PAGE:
Friday, July 24, 2020

Coin Collecting in the time of Coronavirus

Most collectors I know enjoy talking about "The Good Old Days", but they rarely mean "Last Year" when they say it! The coin hobby is currently staggering through the COVID-19 (Coronavirus) pandemic, along with most of the rest of the economy. People look back wistfully to those relatively care-free days, when you didn't need a mask to buy a cup of coffee, and you could get on an airliner without much thought of what was lurking on the exposed surfaces or in the air.
Large gatherings mostly ended in the U.S. by April 2020. This has included all the coin shows & coin conventions that I traditionally attend. I honestly miss all these events. For me, coin shows have become as much a chance to catch up with old friends and share gossip about great coins as they were about finding more coins. The sense of isolation is almost palpable. My coin club (EAC) first postponed this year's convention from May to Aug., and then finally relented and canceled the 2020 convention altogether. It was a wise and well-considered decision by the EAC board, but still a fiscal and emotional blow to club members. Fortunately, the annual EAC auction has been salvaged, with the auctioneers engineering an on-line real-time sale for members to participate in. This auction will provide EAC members with a welcome chance to participate in the hobby and (hopefully) add some useful new items to their collections. It will also provide EAC with the bulk of its revenue for this year (by virtue of the buyer's premiums on each lot).
Coin collecting has been impacted by Coronavirus in many ways. The loss of conventions is just one change that collectors had to cope with. For a number of weeks, during lockdowns in most of the nation, it was impossible to visit local coin shops. This was without doubt a hardship to the shop owners, the customers who regularly walked in to look at coins or just talk about them, and people with large coin accumulations to sell. Most shops have re-opened now, and their operations are largely the same (with some new restrictions). Coin auctions have largely retreated from in-person events to on-line only events. Other traditional bidding mechanisms (like mail-bid, FAX, and phone bids) also remain intact. The large on-line coin marketplaces (like ebay) did not require major changes to continue operating, and their platforms benefited from the large number of collectors isolated at home, with no other outlet for their collecting passion.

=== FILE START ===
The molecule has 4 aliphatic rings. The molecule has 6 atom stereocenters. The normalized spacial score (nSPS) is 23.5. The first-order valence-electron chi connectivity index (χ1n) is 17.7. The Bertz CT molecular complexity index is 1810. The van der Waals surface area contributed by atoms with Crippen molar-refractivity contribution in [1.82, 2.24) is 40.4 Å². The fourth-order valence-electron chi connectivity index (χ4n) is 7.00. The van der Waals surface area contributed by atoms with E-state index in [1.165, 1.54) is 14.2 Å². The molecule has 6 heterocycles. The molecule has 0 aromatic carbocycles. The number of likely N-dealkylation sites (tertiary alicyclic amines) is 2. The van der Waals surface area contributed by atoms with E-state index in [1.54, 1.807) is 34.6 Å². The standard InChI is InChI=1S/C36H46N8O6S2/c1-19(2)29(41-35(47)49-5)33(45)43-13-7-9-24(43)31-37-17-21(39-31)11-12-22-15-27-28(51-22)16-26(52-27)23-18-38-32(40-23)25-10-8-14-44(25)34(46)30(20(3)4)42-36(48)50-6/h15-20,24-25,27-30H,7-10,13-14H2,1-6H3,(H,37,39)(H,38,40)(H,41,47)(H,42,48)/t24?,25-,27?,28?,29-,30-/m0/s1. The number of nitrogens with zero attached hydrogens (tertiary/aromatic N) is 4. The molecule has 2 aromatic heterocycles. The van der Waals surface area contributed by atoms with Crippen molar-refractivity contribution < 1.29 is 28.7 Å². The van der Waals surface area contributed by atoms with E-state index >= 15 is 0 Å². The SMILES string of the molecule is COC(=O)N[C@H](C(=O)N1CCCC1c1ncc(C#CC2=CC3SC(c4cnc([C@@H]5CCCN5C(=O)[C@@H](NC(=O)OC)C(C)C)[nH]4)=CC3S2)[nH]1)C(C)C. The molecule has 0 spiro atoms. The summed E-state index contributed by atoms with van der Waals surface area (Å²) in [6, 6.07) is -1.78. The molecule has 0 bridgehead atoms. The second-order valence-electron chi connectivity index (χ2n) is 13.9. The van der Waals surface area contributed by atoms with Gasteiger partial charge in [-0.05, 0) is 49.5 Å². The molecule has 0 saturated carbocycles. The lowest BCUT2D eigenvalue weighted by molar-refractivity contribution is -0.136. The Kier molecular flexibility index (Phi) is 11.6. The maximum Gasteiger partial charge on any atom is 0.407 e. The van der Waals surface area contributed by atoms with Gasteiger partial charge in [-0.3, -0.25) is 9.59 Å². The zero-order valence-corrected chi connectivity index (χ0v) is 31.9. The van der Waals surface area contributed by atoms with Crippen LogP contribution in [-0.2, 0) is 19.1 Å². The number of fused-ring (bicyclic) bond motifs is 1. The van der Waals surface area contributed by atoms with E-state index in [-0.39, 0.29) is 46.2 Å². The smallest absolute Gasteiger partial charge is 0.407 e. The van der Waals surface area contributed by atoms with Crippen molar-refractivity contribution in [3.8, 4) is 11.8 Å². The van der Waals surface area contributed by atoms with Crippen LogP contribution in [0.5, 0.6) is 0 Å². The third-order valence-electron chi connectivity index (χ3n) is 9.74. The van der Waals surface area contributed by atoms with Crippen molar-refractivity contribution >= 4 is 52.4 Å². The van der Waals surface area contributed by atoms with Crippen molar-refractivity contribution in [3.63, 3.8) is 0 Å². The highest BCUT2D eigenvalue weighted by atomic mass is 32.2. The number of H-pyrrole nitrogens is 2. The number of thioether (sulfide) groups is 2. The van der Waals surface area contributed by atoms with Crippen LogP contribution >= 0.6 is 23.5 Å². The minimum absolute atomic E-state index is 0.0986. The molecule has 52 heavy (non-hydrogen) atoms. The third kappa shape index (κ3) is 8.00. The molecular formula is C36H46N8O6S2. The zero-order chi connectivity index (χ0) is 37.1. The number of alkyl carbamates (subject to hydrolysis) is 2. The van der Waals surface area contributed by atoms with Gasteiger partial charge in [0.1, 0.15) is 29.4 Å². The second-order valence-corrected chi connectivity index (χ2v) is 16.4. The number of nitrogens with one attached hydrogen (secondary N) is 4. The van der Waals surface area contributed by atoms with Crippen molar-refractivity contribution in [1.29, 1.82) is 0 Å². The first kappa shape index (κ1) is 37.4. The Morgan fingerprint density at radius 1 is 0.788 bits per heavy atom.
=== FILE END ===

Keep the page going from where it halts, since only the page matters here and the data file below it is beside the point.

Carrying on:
Prices for coins, at least the kind of coins that I look at, have not been negatively impacted by the virus. This might at first seem counter-intuitive, since a lot of economic damage was caused by the shutdowns, and resulting slowdown in the economy. One might reasonably have expected a recession to depress the price of most collectibles. However, it is important to note that the U.S. Federal Reserve responded quickly to the pandemic with a huge ($3+ Trillion) stimulus. This stimulus warped the economic models, resulting in some uncertainty in the prices of individual commodities (including coins). The anticipation of inflation that accompanied the Fed's stimulus measures has caused a spike in the prices of precious metals (Gold, Silver, etc.). Traditionally, coin prices have followed bullion prices when they rise. In a general sense, that is what is occurring now. The fluctuation in bullion prices leads to more attention from collectors & speculators, and this in-turn results in higher bids for coins of most types.
Where are we headed? That is unclear at this time. People are still adjusting to "the new normal". Work, shopping, vacations, and many other activities have required adjustment in the age of the virus. The development of an effective vaccine in a timely manner (eg. by the end of this year) could result in a big economic rebound, and resumption of life as we previously knew it. However, even under that rosy scenario, all the extra money that was injected by the Fed. will not be absorbed quickly. This implies that a bull market for coins could continue for awhile. Barring the rapid development and deployment of a vaccine, the pandemic existence that has prevailed since April is likely to continue. People are likely to re-prioritize what they do with their leisure time and their leisure dollars. It should be quite interesting. The historians and financial pundits will be busy for a long time trying to analyze this one!

Sunday, December 29, 2019

The Douglas Bird Collection - A few personal highlights

Selections from the Doug Bird collection of Large Cents will be sold at auction by Ira & Larry Goldberg in Los Angeles, CA Feb. 16, 2020. This sale promises to join other legendary name sales by the Goldbergs - names like Ted Naftzger, Dan Holmes, March Wells, Paul Gerrie, Tom Reynolds, and more. The Goldbergs have an affiliation with copper like Midas had one for gold.

I have known Doug Bird personally for more than 3 decades. My first encounter with Doug was at a coin show in Portland, OR in the mid 1980's, where I was a novice collector and he was already an experienced dealer in early American copper. The two impressions that Doug made upon me that day were 1. how many wonderful coins he had for sale, and 2. how friendly and approachable the man himself was. Doug was ever-patient with my many uninformed questions, and he exhibited a wicked sense of humor about coins & about life! Doug sold me my first 1804 cent, and through the years the friendship has continued to enriched us both! Doug was a long-time denizen of Hermosa Beach, CA. When I became advanced enough to attend auctions in L.A. and shows in Long Beach, I often found that we were competing to own the same coins in auctions, and I never failed to stop at Doug's table, to see what was "new", or what I had missed on my last visit. Through the years I have had the benefit of Doug's enormous expertise and also enjoyed his camaraderie within the EAC (Early American Coppers club).

Doug's Feb. 2020 auction represents the creme-de-la-copper of his holdings. 179 little copper jewels will find new homes. I am making plans to be in attendance, and hope to make at least one of these little gems mine by the end of the sale. Below are a few of the highlight coins that will be offered from the Douglas Bird collection: